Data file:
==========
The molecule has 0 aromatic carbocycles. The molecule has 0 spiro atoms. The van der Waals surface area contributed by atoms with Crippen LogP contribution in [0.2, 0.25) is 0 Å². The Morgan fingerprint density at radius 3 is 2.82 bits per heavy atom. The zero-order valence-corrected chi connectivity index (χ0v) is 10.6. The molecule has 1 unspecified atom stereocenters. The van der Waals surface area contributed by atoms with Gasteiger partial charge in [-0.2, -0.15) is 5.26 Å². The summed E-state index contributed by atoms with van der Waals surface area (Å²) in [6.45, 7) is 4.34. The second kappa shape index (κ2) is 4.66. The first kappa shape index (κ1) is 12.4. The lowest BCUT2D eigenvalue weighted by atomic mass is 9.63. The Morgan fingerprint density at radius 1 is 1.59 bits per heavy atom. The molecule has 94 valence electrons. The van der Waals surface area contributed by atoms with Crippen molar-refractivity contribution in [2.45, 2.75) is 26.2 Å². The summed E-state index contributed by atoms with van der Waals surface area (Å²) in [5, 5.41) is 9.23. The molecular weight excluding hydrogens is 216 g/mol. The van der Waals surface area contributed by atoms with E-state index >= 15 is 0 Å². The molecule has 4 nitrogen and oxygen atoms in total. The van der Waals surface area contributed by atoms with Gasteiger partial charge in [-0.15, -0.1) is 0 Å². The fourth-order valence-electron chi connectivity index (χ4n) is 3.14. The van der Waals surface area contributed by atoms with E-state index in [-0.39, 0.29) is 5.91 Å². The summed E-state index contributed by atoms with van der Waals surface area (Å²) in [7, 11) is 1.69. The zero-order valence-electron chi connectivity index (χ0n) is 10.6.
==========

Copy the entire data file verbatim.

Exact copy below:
The molecule has 0 aromatic carbocycles. The molecule has 0 spiro atoms. The van der Waals surface area contributed by atoms with Crippen LogP contribution in [0.2, 0.25) is 0 Å². The Morgan fingerprint density at radius 3 is 2.82 bits per heavy atom. The zero-order valence-corrected chi connectivity index (χ0v) is 10.6. The molecule has 1 unspecified atom stereocenters. The van der Waals surface area contributed by atoms with Gasteiger partial charge in [-0.2, -0.15) is 5.26 Å². The summed E-state index contributed by atoms with van der Waals surface area (Å²) in [6.45, 7) is 4.34. The second kappa shape index (κ2) is 4.66. The first kappa shape index (κ1) is 12.4. The lowest BCUT2D eigenvalue weighted by atomic mass is 9.63. The Morgan fingerprint density at radius 1 is 1.59 bits per heavy atom. The molecule has 94 valence electrons. The van der Waals surface area contributed by atoms with Crippen molar-refractivity contribution in [2.45, 2.75) is 26.2 Å². The summed E-state index contributed by atoms with van der Waals surface area (Å²) in [5, 5.41) is 9.23. The molecular weight excluding hydrogens is 216 g/mol. The van der Waals surface area contributed by atoms with E-state index >= 15 is 0 Å². The molecule has 4 nitrogen and oxygen atoms in total. The van der Waals surface area contributed by atoms with Gasteiger partial charge in [-0.15, -0.1) is 0 Å². The fourth-order valence-electron chi connectivity index (χ4n) is 3.14. The van der Waals surface area contributed by atoms with E-state index in [-0.39, 0.29) is 5.91 Å². The summed E-state index contributed by atoms with van der Waals surface area (Å²) in [7, 11) is 1.69. The zero-order valence-electron chi connectivity index (χ0n) is 10.6.